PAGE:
- What’s On
Buy a stand-alone digital subscription and get unlimited access to dozens of back issues for just £18.99 / $18.99 a year.
Print subscribers automatically receive FREE access to the digital archive.
Please register at www.exacteditions.com/digital/cornucopia with your subscriber account number or contact firstname.lastname@example.org
Simple, smooth and soothing, they satisfy the child in everyone. But milk puddings can also be gorgeously sophisticated.
Twenty years ago in Istanbul they were everywhere, and there are still a few around – special little shops with a couple of marble-topped tables and Thonet chairs, not there in the name of fashion, but simply because that was when the place was last refurbished. A white-aproned waiter hastily wipes a table to make room for another customer. In a way these shops are as much a part of Istanbul life as cafés are in Vienna, though the food and the concept are entirely different, and there is not the same panache, of course. These simple shops offer only one speciality: milk puddings. Called muhallebici, they are pudding shops – milk parlours, if you like – and they operate quite separately from restaurants and patisseries.
Muhallebi is a sweet, milk-based cream, thickened only with starch (unlike custards and crème pâtissière, it contains no eggs), and it is a familiar dish from Crimea to North Africa, from the Balkans to India. Even the name varies little from place to place. Only in Europe is it unknown, or perhaps forgotten. In Turkey muhallebi forms part of everyone’s diet, from babies to grandmothers, for it is wonderfully nourishing. It has two essential ingredients: pure starch – whether from the flour of rice, wheat, corn or potatoes – which is entirely digestible; and milk, which is rich in protein, calcium and vitamins…
In the distant past, before ready-made rice flour existed, and corn and potatoes were waiting to be discovered in America, rice flour was made at home. Whitened, short-grain rice grains, which contain more starch than long-grain rice, were ground or pounded and sifted to the desired fineness. To obtain the pure starch – nişasta in Turkish – the powdered rice was washed in hot water and filtered through layers of muslin.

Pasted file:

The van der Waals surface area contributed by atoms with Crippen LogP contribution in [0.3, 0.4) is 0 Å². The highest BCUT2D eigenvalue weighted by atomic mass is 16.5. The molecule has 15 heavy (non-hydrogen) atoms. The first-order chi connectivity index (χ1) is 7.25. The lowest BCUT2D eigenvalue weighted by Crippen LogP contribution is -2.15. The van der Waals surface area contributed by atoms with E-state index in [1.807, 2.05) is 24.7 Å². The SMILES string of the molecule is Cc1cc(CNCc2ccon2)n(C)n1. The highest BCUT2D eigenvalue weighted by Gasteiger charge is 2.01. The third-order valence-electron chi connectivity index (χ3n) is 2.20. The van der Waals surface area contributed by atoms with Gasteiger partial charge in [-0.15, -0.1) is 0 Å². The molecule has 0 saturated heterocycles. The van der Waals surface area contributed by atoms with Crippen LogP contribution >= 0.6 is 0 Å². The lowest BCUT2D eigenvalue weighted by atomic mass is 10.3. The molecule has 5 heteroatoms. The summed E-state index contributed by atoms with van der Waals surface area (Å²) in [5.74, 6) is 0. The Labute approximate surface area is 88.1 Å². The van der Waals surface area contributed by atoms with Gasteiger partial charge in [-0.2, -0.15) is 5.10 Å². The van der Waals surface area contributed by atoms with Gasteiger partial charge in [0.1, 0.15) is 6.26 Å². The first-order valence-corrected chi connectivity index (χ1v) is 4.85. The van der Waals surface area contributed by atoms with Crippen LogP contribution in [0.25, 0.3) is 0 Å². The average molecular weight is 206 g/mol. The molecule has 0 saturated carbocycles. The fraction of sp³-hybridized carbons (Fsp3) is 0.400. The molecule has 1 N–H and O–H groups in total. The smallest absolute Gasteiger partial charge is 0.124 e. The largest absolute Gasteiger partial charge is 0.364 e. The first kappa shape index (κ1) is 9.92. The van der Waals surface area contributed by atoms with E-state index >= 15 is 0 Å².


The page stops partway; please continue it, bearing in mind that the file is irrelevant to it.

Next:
The consistency of the muhallebi varies according to taste. Personally, I prefer a fairly creamy, rather than a dense, texture. You can obtain a thicker cream by increasing the ratio of rice or other flour to liquid. One kind of muhallebi, known as taş (or stone) muhallebisi, not surprisingly, is pretty solid.
Inexpensive, healthy, delectable, muhallebi itself is the cream, as it were, of a whole variety of milk puddings, all of which share much the same method of preparation. Because they all take their flavour from the milk, which is the main ingredient, a creamy full-fat cow’s milk is preferable. Modern dieticians may frown at this, and at the addition of sugar and starch. Yet not one of the puddings featured here has anything like as much in the way of calories or fat as, say, a crème brûlée. An entire food culture grew up around muhallebi. The special heart-shaped silver spoons with the maker’s stamp that you find in antique shops are just one reminder. When the puddings had cooled, it used to be the custom to cover them with a paper stencil and shake powdered cinnamon over them. When the stencil was removed, the puddings might bear – in stylised calligraphy – the words Afiyet olsun (Bon appétit) or “Long live the Sultan” or some such greeting. Later, under the Republic, they were replaced by a cinnamon crescent and star. Today, only the sprinkling of cinnamon remains.
I vaguely remember in my childhood seeing these stencilled crescent and stars in muhallebi shop windows. Less blurred is my memory of dozens of china dessert bowls, some delicate, others plain, all filled with muhallebi left to cool on the table in my grandmother’s kitchen. Later I would be served with my own bowl with my initial, B, in cinnamon. My grandmother had cut a stencil for every one of my cousins, too…
Muhallebi (Milk Pudding)
3 cups milk
4 tablespoons sugar
3 tablespoons rice flour
Much easier to make than any custard or mousse, muhallebi can be made with any starch available if rice flour is not to hand. Vanilla, mastic, lemon rind, cocoa powder or ginger can be added to flavour the muhallebi, which also makes a practical cream for filling cakes and lining tarts.
1 Combine the milk and sugar in a heavy saucepan, and heat over a medium-high heat, stirring a little to dissolve the sugar.